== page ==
For a man recovering from this kind of loss, it turns out that holding on to pain and brokenness may point the way forward. It is far more effective, and potentially transformative, to acknowledge the enormity of what has hap- pened to him—that he has lost the most important person in his life; that his past, present and future have become, at least temporarily, totally incoherent to him—than it is to heed the voices urging him to hurry up and “get over it.” John, for example is now remarried and has a wonderful relationship with his new wife, Susan. And yet John will occasionally look at photo albums from his years with his previous family. When Susan asks him “Why do you need to do this?” he answers: “This is part of who I am. Because I’m real about my loss, I can be real with you.” John may be one of the fortunate ones who can, at least now, speak freely about his feelings.
In general, women have more scope in how society allows us to express feelings of pain, rejection, and trauma. And whereas some men feel, as Joel did, that his friends and family expected him to “move on” after an extremely short period of time (“I felt they were saying, ‘This is too messy. It’s already three weeks, enough’.”), women are allowed to mourn for months after a breakup. But the crucial difference between society’s expectations of men and women concerns not the difference in the socially acceptable mourning period, but in how society relates to those who exceed their allotted time. Women who tarry are seen as pathetic, but are still consid- ered women; if men, on the other hand, continue to show signs that they’re in mourning and are not “letting go,” they are no longer men. The wonder is that many men are willing to put their masculinity at risk by not moving on. Indeed, when we listen carefully and empathetically to men who have been left, more often than not we discover (and can respect) men who resist acting as if a beloved romantic partner can be replaced as easily as an old car.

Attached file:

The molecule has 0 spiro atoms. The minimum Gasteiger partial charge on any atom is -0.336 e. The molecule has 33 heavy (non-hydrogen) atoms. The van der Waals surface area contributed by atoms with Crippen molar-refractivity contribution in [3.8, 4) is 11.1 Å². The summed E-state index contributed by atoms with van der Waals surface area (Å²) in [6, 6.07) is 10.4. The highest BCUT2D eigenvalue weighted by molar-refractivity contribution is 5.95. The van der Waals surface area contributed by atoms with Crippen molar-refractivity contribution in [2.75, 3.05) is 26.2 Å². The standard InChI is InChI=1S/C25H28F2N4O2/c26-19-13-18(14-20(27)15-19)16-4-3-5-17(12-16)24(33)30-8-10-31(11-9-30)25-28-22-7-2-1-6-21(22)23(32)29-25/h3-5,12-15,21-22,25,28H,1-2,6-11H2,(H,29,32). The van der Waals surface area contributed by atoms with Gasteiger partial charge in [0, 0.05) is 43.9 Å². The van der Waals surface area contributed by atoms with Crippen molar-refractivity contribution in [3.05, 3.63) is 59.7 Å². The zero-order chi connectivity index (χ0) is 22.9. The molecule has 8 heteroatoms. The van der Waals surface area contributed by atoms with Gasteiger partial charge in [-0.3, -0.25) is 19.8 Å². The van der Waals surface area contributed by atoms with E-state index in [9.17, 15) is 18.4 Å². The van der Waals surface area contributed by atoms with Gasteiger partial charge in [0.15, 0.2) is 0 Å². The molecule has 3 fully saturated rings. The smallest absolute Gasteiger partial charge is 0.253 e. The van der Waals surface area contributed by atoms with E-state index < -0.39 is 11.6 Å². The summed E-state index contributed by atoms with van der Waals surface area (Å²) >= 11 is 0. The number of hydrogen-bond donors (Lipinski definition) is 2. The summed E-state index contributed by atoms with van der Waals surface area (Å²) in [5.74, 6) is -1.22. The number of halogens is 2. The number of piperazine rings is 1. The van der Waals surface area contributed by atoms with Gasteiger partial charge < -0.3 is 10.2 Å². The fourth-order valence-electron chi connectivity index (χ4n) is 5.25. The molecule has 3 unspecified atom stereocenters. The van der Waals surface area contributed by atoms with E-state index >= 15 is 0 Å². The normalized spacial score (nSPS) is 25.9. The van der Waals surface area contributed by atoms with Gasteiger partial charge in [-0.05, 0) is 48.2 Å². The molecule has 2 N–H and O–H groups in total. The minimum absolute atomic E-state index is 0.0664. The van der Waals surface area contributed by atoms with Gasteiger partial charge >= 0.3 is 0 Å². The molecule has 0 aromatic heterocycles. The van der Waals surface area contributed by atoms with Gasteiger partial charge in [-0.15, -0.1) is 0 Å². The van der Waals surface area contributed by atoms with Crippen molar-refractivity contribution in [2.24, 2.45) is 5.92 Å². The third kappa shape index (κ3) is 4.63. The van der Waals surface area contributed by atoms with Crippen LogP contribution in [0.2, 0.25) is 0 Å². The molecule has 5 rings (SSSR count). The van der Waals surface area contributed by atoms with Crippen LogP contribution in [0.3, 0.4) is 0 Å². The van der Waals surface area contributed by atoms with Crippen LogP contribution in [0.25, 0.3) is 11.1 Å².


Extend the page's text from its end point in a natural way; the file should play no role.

Tova Hartman is the author of Are You Not a Man of God?: Devotion, Betrayal, and Social Criticism in Jewish Tradition; Feminism Encounters Jewish Tradition: Resistance and Accommodation; and Appropriately Subversive: Modern Mothers in Traditional Religions.